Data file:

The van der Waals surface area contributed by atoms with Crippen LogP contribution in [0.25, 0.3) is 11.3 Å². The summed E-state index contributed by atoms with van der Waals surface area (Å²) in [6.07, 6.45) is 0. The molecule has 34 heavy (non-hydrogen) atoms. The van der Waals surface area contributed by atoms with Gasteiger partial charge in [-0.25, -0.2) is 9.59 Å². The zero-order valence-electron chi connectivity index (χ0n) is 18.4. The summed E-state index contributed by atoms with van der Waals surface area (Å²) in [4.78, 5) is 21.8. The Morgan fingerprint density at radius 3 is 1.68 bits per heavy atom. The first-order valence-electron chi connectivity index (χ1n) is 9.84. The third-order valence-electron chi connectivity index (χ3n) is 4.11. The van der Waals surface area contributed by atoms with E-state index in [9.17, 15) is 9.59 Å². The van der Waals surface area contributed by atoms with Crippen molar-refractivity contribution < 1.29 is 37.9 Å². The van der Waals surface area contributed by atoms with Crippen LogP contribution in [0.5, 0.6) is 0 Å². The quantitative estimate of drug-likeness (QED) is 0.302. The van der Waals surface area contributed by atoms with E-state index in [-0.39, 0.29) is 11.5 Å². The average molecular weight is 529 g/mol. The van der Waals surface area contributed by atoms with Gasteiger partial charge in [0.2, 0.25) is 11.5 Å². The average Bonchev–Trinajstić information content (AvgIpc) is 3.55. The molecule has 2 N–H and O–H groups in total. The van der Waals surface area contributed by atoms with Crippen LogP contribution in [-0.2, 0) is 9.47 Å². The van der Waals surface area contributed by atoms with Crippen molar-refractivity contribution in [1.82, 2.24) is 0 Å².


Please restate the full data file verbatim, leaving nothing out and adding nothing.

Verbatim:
The van der Waals surface area contributed by atoms with Crippen LogP contribution in [0.25, 0.3) is 11.3 Å². The summed E-state index contributed by atoms with van der Waals surface area (Å²) in [6.07, 6.45) is 0. The molecule has 34 heavy (non-hydrogen) atoms. The van der Waals surface area contributed by atoms with Gasteiger partial charge in [-0.25, -0.2) is 9.59 Å². The zero-order valence-electron chi connectivity index (χ0n) is 18.4. The summed E-state index contributed by atoms with van der Waals surface area (Å²) in [4.78, 5) is 21.8. The Morgan fingerprint density at radius 3 is 1.68 bits per heavy atom. The first-order valence-electron chi connectivity index (χ1n) is 9.84. The third-order valence-electron chi connectivity index (χ3n) is 4.11. The van der Waals surface area contributed by atoms with E-state index in [9.17, 15) is 9.59 Å². The van der Waals surface area contributed by atoms with Crippen molar-refractivity contribution < 1.29 is 37.9 Å². The van der Waals surface area contributed by atoms with Crippen LogP contribution in [0.5, 0.6) is 0 Å². The quantitative estimate of drug-likeness (QED) is 0.302. The van der Waals surface area contributed by atoms with E-state index in [-0.39, 0.29) is 11.5 Å². The average molecular weight is 529 g/mol. The van der Waals surface area contributed by atoms with Gasteiger partial charge in [0.2, 0.25) is 11.5 Å². The average Bonchev–Trinajstić information content (AvgIpc) is 3.55. The molecule has 2 N–H and O–H groups in total. The van der Waals surface area contributed by atoms with Crippen LogP contribution in [-0.2, 0) is 9.47 Å². The van der Waals surface area contributed by atoms with Crippen molar-refractivity contribution in [1.82, 2.24) is 0 Å².